MAT (Medication Assisted Treatment)

Combines the use of medication, counseling, and behavioral therapies, providing a whole-patient approach to the treatment of SUDs. An individual is able to focus on treatment and learn strategies on how to remain drug/alcohol free, while being able to work and manage other responsibilities. Medication is administered in controlled doses to reduce cravings and physical withdrawal symptoms. Law requires that a patient in a MAT program also receives other services like counseling, as medication alone is not enough for long-term sobriety.


Medicaid is a health care program that assists low-income families or individuals in paying for long-term medical and custodial care costs. Medicaid is a joint program, funded primarily by the federal government and run at the state level, where coverage may vary. Medicaid is available only to individuals and families that meet specified criteria. Recipients must be legal permanent residents or citizens of the United States and may include adults with low income, their dependents and people with specified disabilities. There are 5 Managed Care Organizations (MCOs) through Medicaid in Kentucky: Anthem, WellCare, Passport, Aetna, and Humana.


Medicare is health insurance provided by the government for people age 65 or older. People who have certain disabilities or health problems, such as long-term (chronic) kidney failure treated with dialysis or a transplant, also may get insurance through Medicare. It covers some, but not all, medical costs for people who qualify.

Military Insurance (Tri-Care)

TRICARE is the health care program for uniformed American service members and their families.


Individuals visit a clinic or agency at least once a week and up to several hours a week to receive treatment. Outpatient facilities offer individual, group, and family therapy. With this structure, individuals can get the treatment they need without living at a facility.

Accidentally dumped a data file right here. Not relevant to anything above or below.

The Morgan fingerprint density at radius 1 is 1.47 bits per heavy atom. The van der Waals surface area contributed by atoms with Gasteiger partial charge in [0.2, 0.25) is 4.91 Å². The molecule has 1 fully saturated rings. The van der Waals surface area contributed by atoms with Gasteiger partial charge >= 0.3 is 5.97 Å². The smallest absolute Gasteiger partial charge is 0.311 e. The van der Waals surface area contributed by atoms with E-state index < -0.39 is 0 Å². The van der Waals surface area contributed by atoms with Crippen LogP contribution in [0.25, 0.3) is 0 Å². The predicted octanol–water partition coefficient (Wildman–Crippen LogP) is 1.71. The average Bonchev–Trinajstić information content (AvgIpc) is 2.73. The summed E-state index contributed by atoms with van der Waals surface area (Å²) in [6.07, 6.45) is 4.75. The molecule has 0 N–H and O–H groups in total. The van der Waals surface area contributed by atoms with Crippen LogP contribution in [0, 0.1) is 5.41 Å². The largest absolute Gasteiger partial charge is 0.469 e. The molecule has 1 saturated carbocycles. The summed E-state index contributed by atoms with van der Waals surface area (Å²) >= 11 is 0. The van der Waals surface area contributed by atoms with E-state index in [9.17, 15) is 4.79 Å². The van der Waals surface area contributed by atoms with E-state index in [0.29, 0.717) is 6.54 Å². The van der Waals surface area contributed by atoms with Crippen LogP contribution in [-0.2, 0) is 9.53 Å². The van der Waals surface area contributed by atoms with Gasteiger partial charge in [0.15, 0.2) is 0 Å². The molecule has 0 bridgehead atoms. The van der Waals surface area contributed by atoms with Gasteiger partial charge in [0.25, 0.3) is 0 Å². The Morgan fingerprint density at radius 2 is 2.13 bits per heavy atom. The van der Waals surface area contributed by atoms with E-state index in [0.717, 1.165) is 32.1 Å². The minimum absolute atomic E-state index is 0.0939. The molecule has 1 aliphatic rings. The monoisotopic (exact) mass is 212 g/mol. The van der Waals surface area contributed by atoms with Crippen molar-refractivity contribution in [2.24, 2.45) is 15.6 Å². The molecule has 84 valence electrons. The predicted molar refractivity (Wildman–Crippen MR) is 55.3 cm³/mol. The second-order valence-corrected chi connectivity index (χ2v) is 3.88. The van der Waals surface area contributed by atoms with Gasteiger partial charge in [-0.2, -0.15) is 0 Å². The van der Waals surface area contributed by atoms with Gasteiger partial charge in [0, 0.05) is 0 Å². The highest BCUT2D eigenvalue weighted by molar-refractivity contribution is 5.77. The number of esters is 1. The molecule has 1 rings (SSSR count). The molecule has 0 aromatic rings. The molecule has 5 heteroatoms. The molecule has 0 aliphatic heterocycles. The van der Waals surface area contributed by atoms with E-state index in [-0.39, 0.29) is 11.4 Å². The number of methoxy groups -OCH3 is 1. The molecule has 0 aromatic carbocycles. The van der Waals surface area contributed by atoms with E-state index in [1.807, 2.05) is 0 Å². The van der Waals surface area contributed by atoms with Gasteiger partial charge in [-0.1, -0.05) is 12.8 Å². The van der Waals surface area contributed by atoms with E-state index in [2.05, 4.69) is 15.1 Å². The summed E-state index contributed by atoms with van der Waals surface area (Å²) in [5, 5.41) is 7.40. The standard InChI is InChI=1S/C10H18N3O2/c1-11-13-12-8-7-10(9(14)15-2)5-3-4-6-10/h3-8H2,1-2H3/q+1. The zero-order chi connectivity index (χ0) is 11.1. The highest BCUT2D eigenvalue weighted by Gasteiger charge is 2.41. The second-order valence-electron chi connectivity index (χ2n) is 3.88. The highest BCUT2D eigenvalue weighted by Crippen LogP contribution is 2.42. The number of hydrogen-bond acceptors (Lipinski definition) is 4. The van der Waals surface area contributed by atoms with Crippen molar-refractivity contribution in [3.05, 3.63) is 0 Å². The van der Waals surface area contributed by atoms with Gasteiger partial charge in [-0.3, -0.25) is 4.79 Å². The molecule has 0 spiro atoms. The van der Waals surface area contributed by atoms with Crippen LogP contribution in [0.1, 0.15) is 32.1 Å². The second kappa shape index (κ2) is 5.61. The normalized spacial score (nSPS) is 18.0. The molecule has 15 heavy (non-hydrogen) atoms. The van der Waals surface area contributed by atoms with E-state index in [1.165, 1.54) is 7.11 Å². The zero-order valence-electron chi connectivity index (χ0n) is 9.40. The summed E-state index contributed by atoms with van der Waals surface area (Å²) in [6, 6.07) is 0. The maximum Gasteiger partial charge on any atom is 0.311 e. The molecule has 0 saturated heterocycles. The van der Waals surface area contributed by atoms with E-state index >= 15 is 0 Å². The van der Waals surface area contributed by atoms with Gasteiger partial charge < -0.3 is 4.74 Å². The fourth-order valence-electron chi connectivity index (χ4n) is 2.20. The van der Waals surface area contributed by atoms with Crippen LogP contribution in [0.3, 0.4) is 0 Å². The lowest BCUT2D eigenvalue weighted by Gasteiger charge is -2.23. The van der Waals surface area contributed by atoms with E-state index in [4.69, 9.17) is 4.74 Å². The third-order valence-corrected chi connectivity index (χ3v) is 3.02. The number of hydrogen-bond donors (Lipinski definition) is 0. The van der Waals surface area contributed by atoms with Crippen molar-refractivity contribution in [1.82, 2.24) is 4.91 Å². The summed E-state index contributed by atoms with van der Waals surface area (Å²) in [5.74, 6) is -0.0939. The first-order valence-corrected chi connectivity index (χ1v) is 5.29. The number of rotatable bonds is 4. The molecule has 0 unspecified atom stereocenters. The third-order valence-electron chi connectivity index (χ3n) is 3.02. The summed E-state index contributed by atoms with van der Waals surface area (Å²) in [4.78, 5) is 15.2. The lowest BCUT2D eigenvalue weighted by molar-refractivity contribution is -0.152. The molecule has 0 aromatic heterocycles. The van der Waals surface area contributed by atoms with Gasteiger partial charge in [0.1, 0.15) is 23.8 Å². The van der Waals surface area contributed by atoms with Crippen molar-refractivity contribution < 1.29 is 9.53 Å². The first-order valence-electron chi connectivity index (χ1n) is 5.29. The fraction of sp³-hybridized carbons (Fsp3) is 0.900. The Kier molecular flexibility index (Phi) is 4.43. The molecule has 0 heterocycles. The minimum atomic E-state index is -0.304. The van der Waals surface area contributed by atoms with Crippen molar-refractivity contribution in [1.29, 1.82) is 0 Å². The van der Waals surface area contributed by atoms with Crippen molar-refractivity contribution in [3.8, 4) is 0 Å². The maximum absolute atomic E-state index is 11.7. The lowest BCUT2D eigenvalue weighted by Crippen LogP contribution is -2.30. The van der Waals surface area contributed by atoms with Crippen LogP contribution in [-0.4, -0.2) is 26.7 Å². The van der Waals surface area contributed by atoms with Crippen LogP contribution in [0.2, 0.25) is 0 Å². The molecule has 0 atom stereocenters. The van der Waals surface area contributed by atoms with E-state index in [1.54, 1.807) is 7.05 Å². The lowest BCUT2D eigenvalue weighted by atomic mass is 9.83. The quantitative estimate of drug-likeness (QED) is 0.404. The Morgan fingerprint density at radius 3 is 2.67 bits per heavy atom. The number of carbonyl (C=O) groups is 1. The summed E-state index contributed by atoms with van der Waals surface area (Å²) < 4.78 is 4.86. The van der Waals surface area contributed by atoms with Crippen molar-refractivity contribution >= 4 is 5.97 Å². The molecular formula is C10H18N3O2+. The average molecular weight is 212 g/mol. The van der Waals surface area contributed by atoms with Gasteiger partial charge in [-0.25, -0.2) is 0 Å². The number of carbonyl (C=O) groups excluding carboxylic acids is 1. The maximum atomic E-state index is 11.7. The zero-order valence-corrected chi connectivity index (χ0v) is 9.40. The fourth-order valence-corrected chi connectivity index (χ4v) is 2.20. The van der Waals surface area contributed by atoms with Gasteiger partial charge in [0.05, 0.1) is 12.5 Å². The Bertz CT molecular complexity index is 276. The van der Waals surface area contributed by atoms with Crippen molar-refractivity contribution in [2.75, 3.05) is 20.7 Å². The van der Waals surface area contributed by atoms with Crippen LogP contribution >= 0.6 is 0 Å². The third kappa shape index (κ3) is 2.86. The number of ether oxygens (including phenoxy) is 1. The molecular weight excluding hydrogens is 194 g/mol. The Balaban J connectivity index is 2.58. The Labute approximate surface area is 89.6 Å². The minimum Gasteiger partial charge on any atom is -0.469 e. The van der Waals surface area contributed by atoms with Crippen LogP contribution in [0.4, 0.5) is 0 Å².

Payment Plan

Many treatment providers offer payment plans which allow their clients to pay for the costs of treatment in smaller amounts over a set period of time. These plans may also be used if your insurance doesn’t cover the full cost of treatment.

Peer Support Specialist

People who use their own personal experience with substance use issues and success in recovery to help guide and support others who are in recovery or searching for treatment options. Peer Support Specialists work with licensed or certified counselors to provide people with direction, encouragement, and important life skills during their time of recovery.

Private Health Insurance

Private health insurance is often offered through employers or other organizations. Some insurance plans work with certain health care providers and facilities, which are part of the plan's network, to provide care at lower costs. This is called managed care. The two most common types of managed care plans are health maintenance organizations (HMOs) and preferred provider organizations (PPOs).